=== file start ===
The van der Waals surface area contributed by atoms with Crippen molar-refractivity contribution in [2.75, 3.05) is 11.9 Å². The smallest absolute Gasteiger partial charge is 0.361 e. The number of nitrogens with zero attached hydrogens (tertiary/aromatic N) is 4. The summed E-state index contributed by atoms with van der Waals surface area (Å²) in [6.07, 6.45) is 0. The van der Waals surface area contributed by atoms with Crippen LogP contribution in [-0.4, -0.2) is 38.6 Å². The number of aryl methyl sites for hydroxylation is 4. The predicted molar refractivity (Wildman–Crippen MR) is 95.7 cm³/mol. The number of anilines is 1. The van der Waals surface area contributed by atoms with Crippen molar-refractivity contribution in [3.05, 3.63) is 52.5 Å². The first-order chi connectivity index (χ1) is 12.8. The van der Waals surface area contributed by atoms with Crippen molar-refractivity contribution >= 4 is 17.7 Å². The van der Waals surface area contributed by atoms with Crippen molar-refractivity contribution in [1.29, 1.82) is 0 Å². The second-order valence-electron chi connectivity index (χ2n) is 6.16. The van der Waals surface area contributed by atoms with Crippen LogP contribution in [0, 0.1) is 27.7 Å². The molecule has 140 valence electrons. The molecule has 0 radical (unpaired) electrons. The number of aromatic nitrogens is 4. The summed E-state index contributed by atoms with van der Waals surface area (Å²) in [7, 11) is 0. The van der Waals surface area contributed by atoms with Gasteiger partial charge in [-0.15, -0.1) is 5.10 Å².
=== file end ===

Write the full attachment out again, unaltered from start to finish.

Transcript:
The van der Waals surface area contributed by atoms with Crippen molar-refractivity contribution in [2.75, 3.05) is 11.9 Å². The smallest absolute Gasteiger partial charge is 0.361 e. The number of nitrogens with zero attached hydrogens (tertiary/aromatic N) is 4. The summed E-state index contributed by atoms with van der Waals surface area (Å²) in [6.07, 6.45) is 0. The van der Waals surface area contributed by atoms with Crippen LogP contribution in [-0.4, -0.2) is 38.6 Å². The number of aryl methyl sites for hydroxylation is 4. The predicted molar refractivity (Wildman–Crippen MR) is 95.7 cm³/mol. The number of anilines is 1. The van der Waals surface area contributed by atoms with Crippen molar-refractivity contribution in [3.05, 3.63) is 52.5 Å². The first-order chi connectivity index (χ1) is 12.8. The van der Waals surface area contributed by atoms with Crippen molar-refractivity contribution >= 4 is 17.7 Å². The van der Waals surface area contributed by atoms with Crippen molar-refractivity contribution in [1.29, 1.82) is 0 Å². The second-order valence-electron chi connectivity index (χ2n) is 6.16. The van der Waals surface area contributed by atoms with Crippen LogP contribution in [0, 0.1) is 27.7 Å². The molecule has 140 valence electrons. The molecule has 0 radical (unpaired) electrons. The number of aromatic nitrogens is 4. The summed E-state index contributed by atoms with van der Waals surface area (Å²) in [7, 11) is 0. The van der Waals surface area contributed by atoms with Gasteiger partial charge in [-0.15, -0.1) is 5.10 Å².